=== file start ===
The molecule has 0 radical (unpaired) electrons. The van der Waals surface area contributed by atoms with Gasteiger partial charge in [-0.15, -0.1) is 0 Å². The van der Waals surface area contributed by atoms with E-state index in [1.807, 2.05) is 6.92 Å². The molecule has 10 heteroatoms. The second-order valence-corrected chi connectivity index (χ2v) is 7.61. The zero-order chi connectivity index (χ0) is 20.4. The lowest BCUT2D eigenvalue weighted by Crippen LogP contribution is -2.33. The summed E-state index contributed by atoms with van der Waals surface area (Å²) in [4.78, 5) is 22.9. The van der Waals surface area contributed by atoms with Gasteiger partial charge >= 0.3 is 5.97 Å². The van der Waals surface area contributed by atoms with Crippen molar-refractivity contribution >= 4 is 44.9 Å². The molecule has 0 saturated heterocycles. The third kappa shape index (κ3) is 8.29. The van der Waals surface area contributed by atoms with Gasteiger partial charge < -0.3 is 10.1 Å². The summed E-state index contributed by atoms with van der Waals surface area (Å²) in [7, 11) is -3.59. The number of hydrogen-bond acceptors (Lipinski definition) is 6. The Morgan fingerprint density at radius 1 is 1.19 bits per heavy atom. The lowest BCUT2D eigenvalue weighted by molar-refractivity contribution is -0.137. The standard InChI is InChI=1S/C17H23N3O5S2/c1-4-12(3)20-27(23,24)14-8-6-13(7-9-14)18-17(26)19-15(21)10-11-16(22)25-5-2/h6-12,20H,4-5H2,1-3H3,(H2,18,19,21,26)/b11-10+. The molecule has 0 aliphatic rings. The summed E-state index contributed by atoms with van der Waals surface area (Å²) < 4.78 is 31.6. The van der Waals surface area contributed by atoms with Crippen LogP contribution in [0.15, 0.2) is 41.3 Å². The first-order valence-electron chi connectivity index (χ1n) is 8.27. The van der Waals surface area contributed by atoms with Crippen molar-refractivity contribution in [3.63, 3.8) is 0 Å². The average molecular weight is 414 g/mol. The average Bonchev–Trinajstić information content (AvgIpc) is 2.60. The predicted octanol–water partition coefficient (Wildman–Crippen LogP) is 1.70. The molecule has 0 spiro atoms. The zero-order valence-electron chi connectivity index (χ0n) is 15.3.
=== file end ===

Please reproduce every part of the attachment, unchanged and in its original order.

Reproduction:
The molecule has 0 radical (unpaired) electrons. The van der Waals surface area contributed by atoms with Gasteiger partial charge in [-0.15, -0.1) is 0 Å². The van der Waals surface area contributed by atoms with E-state index in [1.807, 2.05) is 6.92 Å². The molecule has 10 heteroatoms. The second-order valence-corrected chi connectivity index (χ2v) is 7.61. The zero-order chi connectivity index (χ0) is 20.4. The lowest BCUT2D eigenvalue weighted by Crippen LogP contribution is -2.33. The summed E-state index contributed by atoms with van der Waals surface area (Å²) in [4.78, 5) is 22.9. The van der Waals surface area contributed by atoms with Gasteiger partial charge >= 0.3 is 5.97 Å². The van der Waals surface area contributed by atoms with Crippen molar-refractivity contribution >= 4 is 44.9 Å². The molecule has 0 saturated heterocycles. The third kappa shape index (κ3) is 8.29. The van der Waals surface area contributed by atoms with Gasteiger partial charge < -0.3 is 10.1 Å². The summed E-state index contributed by atoms with van der Waals surface area (Å²) in [7, 11) is -3.59. The number of hydrogen-bond acceptors (Lipinski definition) is 6. The Morgan fingerprint density at radius 1 is 1.19 bits per heavy atom. The lowest BCUT2D eigenvalue weighted by molar-refractivity contribution is -0.137. The standard InChI is InChI=1S/C17H23N3O5S2/c1-4-12(3)20-27(23,24)14-8-6-13(7-9-14)18-17(26)19-15(21)10-11-16(22)25-5-2/h6-12,20H,4-5H2,1-3H3,(H2,18,19,21,26)/b11-10+. The molecule has 0 aliphatic rings. The summed E-state index contributed by atoms with van der Waals surface area (Å²) < 4.78 is 31.6. The van der Waals surface area contributed by atoms with Crippen LogP contribution in [0.15, 0.2) is 41.3 Å². The first-order valence-electron chi connectivity index (χ1n) is 8.27. The van der Waals surface area contributed by atoms with Crippen molar-refractivity contribution in [3.63, 3.8) is 0 Å². The average molecular weight is 414 g/mol. The average Bonchev–Trinajstić information content (AvgIpc) is 2.60. The predicted octanol–water partition coefficient (Wildman–Crippen LogP) is 1.70. The molecule has 0 spiro atoms. The zero-order valence-electron chi connectivity index (χ0n) is 15.3.